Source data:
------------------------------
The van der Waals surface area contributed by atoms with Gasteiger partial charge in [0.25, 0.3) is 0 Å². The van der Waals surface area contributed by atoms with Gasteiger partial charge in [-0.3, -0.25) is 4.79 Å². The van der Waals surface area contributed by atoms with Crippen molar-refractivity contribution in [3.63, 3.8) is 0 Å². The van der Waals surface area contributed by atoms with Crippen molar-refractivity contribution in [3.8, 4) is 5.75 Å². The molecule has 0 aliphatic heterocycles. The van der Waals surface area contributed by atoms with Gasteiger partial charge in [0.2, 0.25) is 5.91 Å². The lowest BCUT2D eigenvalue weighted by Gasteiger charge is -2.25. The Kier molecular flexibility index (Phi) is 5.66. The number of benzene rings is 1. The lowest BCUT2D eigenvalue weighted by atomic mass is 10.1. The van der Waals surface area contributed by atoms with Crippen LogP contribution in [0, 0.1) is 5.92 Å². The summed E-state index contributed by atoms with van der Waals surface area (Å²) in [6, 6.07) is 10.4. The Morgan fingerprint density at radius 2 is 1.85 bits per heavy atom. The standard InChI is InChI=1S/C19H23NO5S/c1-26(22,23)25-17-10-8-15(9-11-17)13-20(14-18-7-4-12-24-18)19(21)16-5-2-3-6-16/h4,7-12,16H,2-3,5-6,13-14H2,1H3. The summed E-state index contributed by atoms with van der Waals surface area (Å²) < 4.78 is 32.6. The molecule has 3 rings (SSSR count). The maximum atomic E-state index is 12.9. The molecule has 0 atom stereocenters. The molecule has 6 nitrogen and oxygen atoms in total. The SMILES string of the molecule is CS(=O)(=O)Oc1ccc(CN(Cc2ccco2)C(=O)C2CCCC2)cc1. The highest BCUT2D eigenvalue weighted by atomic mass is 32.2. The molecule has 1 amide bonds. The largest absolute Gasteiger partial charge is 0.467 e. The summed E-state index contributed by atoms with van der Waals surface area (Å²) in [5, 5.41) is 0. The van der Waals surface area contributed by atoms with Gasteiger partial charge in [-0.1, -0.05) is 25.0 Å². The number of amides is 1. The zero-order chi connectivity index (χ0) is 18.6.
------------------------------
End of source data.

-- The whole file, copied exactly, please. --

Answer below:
The van der Waals surface area contributed by atoms with Gasteiger partial charge in [0.25, 0.3) is 0 Å². The van der Waals surface area contributed by atoms with Gasteiger partial charge in [-0.3, -0.25) is 4.79 Å². The van der Waals surface area contributed by atoms with Crippen molar-refractivity contribution in [3.63, 3.8) is 0 Å². The van der Waals surface area contributed by atoms with Crippen molar-refractivity contribution in [3.8, 4) is 5.75 Å². The molecule has 0 aliphatic heterocycles. The van der Waals surface area contributed by atoms with Gasteiger partial charge in [0.2, 0.25) is 5.91 Å². The lowest BCUT2D eigenvalue weighted by Gasteiger charge is -2.25. The Kier molecular flexibility index (Phi) is 5.66. The number of benzene rings is 1. The lowest BCUT2D eigenvalue weighted by atomic mass is 10.1. The van der Waals surface area contributed by atoms with Crippen LogP contribution in [0, 0.1) is 5.92 Å². The summed E-state index contributed by atoms with van der Waals surface area (Å²) in [6, 6.07) is 10.4. The Morgan fingerprint density at radius 2 is 1.85 bits per heavy atom. The standard InChI is InChI=1S/C19H23NO5S/c1-26(22,23)25-17-10-8-15(9-11-17)13-20(14-18-7-4-12-24-18)19(21)16-5-2-3-6-16/h4,7-12,16H,2-3,5-6,13-14H2,1H3. The summed E-state index contributed by atoms with van der Waals surface area (Å²) < 4.78 is 32.6. The molecule has 3 rings (SSSR count). The maximum atomic E-state index is 12.9. The molecule has 0 atom stereocenters. The molecule has 6 nitrogen and oxygen atoms in total. The SMILES string of the molecule is CS(=O)(=O)Oc1ccc(CN(Cc2ccco2)C(=O)C2CCCC2)cc1. The highest BCUT2D eigenvalue weighted by atomic mass is 32.2. The molecule has 1 amide bonds. The largest absolute Gasteiger partial charge is 0.467 e. The summed E-state index contributed by atoms with van der Waals surface area (Å²) in [5, 5.41) is 0. The van der Waals surface area contributed by atoms with Gasteiger partial charge in [-0.1, -0.05) is 25.0 Å². The number of amides is 1. The zero-order chi connectivity index (χ0) is 18.6.